said Indian affairs received too little consideration at the hands of the House. We were in a position of responsibility with respect to the administration of the great dependency of India, and he thought the burden rested lightly on our shoulders. Once a year, at the fag end of the session, this House passed in review the finances of India, and made some effort to grasp what was going on, but for the rest of the session, he was afraid, the affairs of India did not concern them much. It might be said that that was a reproach against the House, but it was not for the Government to cast a stone at the House for its neglect of the affairs of India. The Government had permitted one of the members of the Indian Council to be engaged upon duties which had not the smallest connection with the office which his special training and experience qualified him to fill, and, he believed, to fill with distinction. Sir Antony MacDonnell was appointed to the Indian Council in 1902, and the same year he was lent to the Irish Executive in order that he might fill the post of Under-Secretary for Ireland. He still remained a member of the Indian Council, although that body had for two years been deprived of his assistance in the work of the Department. This fact naturally gave rise to the question—Had the work of the Indian Council suffered by the withdrawal of Sir Antony MacDonnell? If it had, then the Government were to blame for permitting the alienation of a distinguished official from his proper functions. He gathered from the Secretary for India that Sir Antony had been missed from the Indian Council. He said that his colleagues would welcome him back to their midst with great cordiality. He had no doubt that his absence must have caused considerable strain upon the other members of the Council. Including Sir Antony, there were twelve members of the Council, and with one member absent only eleven were left to do the work. He understood the labours of this important body were very arduous. They had the oversight and control of the revenues of India, and he believed it might be said that no grant or appropriation of any part of such revenues could be made without the concurrence of a majority of votes at a meeting of the Council. It was necessary for the Council to hold frequent meetings in order to cope with the important duties they had to perform, and no less than five members must be present in order that any business might be transacted. Surely, therefore, it must be clear that the withdrawal of one member for an indefinite period must seriously interfere with the work of the Indian Council. The Secretary for India, who was responsible to the House for the work of his Department, should see that this board of advisers was maintained in an efficient state. If it were contended that Sir Antony's absence from the India Office occasioned no inconvenience, it must be clear that the Indian Council was over-manned and that the number of that body might be reduced with advantage to the public revenue. He had no personal acquaintance with Sir Antony. He believed he was a distinguished public servant, and he thought it was a matter for great regret that his services were not being utilised in the office which he was fitted by expert knowledge and special training to fill satisfactorily. He hoped the Secretary for India would be able to inform the House that Sir Antony would shortly return to his proper sphere in the India Office. He had no doubt that India would gain immensely by the recall, and he did not think Ireland would be the loser.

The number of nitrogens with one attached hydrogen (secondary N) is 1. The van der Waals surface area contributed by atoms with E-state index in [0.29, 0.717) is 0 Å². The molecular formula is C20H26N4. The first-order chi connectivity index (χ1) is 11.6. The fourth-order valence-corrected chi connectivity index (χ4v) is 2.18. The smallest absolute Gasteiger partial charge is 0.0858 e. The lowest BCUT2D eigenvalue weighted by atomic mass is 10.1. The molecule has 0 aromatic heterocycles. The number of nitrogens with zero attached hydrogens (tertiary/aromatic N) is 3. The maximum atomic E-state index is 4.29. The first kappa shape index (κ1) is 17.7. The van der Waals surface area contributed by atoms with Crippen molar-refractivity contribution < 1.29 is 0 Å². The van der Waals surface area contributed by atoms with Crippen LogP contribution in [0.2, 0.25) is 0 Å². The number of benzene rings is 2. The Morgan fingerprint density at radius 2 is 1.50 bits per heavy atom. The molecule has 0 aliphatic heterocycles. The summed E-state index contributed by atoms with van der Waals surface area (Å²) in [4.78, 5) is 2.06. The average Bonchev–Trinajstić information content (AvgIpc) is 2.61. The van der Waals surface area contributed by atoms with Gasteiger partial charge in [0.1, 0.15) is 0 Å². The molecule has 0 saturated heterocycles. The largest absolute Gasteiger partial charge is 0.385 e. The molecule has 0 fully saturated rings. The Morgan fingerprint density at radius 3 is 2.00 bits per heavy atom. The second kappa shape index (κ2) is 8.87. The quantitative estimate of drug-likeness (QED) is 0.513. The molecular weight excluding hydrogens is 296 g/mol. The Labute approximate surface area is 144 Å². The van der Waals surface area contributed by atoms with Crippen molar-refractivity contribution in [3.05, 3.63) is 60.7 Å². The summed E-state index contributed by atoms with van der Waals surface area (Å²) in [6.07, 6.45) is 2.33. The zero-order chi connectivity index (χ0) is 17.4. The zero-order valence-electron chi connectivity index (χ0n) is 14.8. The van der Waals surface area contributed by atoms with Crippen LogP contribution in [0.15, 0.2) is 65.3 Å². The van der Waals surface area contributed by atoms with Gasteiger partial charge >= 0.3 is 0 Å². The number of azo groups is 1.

said he was very much touched by the desire the hon. Gentleman had shown that the India Office should have the full benefit of Sir Antony MacDonnell's services. The hon. Member did not appear, however, to be entirely guided in his wishes by consideration of the interests of India. To take a member of the India Council from his duties was a rarity, and the absence of a member of the Council after a certain time would certainly be felt. He would be only too glad when Sir Antony returned to his Indian duties. He would welcome him back on the grounds of his past experience and the knowledge he brought to bear upon ordinary matters. The Secretary for Ireland had made it clear that he had the fullest possible confidence in Sir Antony, and that he could not at present fix the date for his return. It was clear that an official could not be in two places at once, and he would be very glad when Sir A. MacDonnell could be released.